MILAN, ITALY [JANUARY 17, 2015] – Neil Barrett’s evolution as a designer has called for a scalpel-sharp edit of anything that got in the way of his pursuit of precise perfection. It’s been an impressively single-minded journey, but ultimately restrictive. That’s why the green-shoots feel of his new collection was so encouraging. In fact, Barrett had gone back to move forward—back to his collections in the mid-noughties, when he found enchanting synchronicities between, say, stockbrokers and skinheads, or punks and the Amish. He used to love nothing more than a challenging hybrid.
The hybrid that shaped the collection he showed today was his tuxedo army from Fall 2006. Today’s first look featured an army bomber in a trompe l’oeil layer over a black coat; the last repeated the same effect in black rayon. In between there were variants on that composite theme—the parka that had khaki gabardine needle-punched to black wool, for instance. But Barrett also experimented with a new kind of composite: 30 percent of the collection was knitwear, with classic pieces, from jean jackets to Crombies, knitted rather than woven to create structured garments of a surprising and seductive softness. This was something new from a designer who has always been about the edge.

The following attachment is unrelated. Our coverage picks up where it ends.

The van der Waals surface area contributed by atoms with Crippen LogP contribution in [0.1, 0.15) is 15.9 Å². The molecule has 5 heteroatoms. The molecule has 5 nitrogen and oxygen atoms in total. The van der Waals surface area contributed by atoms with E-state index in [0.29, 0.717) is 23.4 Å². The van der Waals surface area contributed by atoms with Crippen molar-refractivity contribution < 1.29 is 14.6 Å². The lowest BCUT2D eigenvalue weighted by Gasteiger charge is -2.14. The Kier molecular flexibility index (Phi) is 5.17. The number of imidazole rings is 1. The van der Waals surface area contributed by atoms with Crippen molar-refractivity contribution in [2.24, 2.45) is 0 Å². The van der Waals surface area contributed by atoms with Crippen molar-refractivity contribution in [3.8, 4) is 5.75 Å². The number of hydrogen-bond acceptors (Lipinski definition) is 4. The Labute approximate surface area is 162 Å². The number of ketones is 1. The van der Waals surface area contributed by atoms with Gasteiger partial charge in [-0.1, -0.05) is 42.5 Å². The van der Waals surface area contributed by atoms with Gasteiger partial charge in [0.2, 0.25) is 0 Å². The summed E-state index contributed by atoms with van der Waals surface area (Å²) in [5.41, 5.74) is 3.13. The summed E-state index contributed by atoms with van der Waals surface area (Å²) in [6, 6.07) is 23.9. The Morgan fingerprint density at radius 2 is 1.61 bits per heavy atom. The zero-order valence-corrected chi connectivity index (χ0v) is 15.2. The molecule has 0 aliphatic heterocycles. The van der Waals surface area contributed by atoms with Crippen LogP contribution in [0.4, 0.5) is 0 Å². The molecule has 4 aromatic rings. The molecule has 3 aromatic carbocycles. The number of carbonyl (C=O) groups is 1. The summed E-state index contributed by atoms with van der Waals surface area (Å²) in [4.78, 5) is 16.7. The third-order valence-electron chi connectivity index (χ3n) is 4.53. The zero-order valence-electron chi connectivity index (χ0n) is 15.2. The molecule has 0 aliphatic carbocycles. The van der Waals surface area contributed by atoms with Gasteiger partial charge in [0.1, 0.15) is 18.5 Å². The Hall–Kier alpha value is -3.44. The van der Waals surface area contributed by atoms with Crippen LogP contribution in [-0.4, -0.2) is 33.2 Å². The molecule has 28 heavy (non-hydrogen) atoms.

Mind you, the edge was still there. It was present in the drainpipe trousers that stopped mid-calf above bovver boots (Barrett’s genetic predisposition to military tailoring aside, skinhead style may well be his biggest influence) and in the bigkaboom! graphic woven into sweaters or appliquéd onto cropped leather jackets. So the hybrid that gave this collection its kick may well have been something that came into being between Barrett’s own past and present. And what comes next? Why, the future, of course.